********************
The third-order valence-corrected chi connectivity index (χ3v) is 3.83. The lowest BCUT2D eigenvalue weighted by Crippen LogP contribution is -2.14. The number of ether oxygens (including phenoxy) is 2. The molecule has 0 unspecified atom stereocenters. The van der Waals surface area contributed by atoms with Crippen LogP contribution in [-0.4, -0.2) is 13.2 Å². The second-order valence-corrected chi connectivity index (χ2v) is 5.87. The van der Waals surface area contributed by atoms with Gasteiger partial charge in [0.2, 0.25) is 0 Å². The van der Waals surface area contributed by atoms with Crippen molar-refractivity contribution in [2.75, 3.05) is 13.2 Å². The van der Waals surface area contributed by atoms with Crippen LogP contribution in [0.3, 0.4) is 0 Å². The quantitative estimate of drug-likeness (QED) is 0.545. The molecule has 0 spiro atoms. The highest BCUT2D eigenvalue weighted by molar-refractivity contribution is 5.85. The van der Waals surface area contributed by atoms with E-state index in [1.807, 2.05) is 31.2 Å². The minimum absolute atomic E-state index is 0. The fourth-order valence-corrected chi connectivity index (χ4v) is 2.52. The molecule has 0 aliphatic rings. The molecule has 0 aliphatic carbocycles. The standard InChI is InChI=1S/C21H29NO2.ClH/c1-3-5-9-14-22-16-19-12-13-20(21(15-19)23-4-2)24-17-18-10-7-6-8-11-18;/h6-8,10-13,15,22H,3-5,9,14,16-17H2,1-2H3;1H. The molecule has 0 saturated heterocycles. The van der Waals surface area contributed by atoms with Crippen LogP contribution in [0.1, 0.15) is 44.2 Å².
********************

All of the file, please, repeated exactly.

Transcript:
The third-order valence-corrected chi connectivity index (χ3v) is 3.83. The lowest BCUT2D eigenvalue weighted by Crippen LogP contribution is -2.14. The number of ether oxygens (including phenoxy) is 2. The molecule has 0 unspecified atom stereocenters. The van der Waals surface area contributed by atoms with Crippen LogP contribution in [-0.4, -0.2) is 13.2 Å². The second-order valence-corrected chi connectivity index (χ2v) is 5.87. The van der Waals surface area contributed by atoms with Gasteiger partial charge in [0.2, 0.25) is 0 Å². The van der Waals surface area contributed by atoms with Crippen molar-refractivity contribution in [2.75, 3.05) is 13.2 Å². The van der Waals surface area contributed by atoms with Crippen LogP contribution in [0.3, 0.4) is 0 Å². The quantitative estimate of drug-likeness (QED) is 0.545. The molecule has 0 spiro atoms. The highest BCUT2D eigenvalue weighted by molar-refractivity contribution is 5.85. The van der Waals surface area contributed by atoms with E-state index in [1.807, 2.05) is 31.2 Å². The minimum absolute atomic E-state index is 0. The fourth-order valence-corrected chi connectivity index (χ4v) is 2.52. The molecule has 0 aliphatic rings. The molecule has 0 aliphatic carbocycles. The standard InChI is InChI=1S/C21H29NO2.ClH/c1-3-5-9-14-22-16-19-12-13-20(21(15-19)23-4-2)24-17-18-10-7-6-8-11-18;/h6-8,10-13,15,22H,3-5,9,14,16-17H2,1-2H3;1H. The molecule has 0 saturated heterocycles. The van der Waals surface area contributed by atoms with Crippen LogP contribution in [0.1, 0.15) is 44.2 Å².